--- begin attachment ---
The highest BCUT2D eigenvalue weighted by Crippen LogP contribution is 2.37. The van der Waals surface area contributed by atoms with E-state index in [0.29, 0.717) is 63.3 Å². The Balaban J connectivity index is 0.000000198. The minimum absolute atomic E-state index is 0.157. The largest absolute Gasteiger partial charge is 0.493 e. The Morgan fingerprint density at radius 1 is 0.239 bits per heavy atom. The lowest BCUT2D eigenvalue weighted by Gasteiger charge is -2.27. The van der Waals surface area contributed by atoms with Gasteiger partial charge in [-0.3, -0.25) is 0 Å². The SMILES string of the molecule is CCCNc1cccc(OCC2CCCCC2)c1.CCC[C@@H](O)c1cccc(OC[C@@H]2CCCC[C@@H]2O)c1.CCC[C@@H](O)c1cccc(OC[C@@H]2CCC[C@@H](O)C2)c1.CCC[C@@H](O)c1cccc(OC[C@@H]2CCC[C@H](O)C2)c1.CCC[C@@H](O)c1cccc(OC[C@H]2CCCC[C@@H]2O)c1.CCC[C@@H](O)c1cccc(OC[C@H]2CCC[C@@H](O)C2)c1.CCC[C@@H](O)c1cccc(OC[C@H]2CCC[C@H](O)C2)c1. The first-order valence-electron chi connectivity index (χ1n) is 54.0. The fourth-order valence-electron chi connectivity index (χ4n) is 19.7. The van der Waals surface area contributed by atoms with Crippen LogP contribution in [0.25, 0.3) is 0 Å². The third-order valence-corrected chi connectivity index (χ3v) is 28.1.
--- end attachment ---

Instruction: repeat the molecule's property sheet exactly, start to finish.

The highest BCUT2D eigenvalue weighted by Crippen LogP contribution is 2.37. The van der Waals surface area contributed by atoms with E-state index in [0.29, 0.717) is 63.3 Å². The Balaban J connectivity index is 0.000000198. The minimum absolute atomic E-state index is 0.157. The largest absolute Gasteiger partial charge is 0.493 e. The Morgan fingerprint density at radius 1 is 0.239 bits per heavy atom. The lowest BCUT2D eigenvalue weighted by Gasteiger charge is -2.27. The van der Waals surface area contributed by atoms with Gasteiger partial charge in [-0.3, -0.25) is 0 Å². The SMILES string of the molecule is CCCNc1cccc(OCC2CCCCC2)c1.CCC[C@@H](O)c1cccc(OC[C@@H]2CCCC[C@@H]2O)c1.CCC[C@@H](O)c1cccc(OC[C@@H]2CCC[C@@H](O)C2)c1.CCC[C@@H](O)c1cccc(OC[C@@H]2CCC[C@H](O)C2)c1.CCC[C@@H](O)c1cccc(OC[C@H]2CCCC[C@@H]2O)c1.CCC[C@@H](O)c1cccc(OC[C@H]2CCC[C@@H](O)C2)c1.CCC[C@@H](O)c1cccc(OC[C@H]2CCC[C@H](O)C2)c1. The first-order valence-electron chi connectivity index (χ1n) is 54.0. The fourth-order valence-electron chi connectivity index (χ4n) is 19.7. The van der Waals surface area contributed by atoms with Crippen LogP contribution in [0.25, 0.3) is 0 Å². The third-order valence-corrected chi connectivity index (χ3v) is 28.1.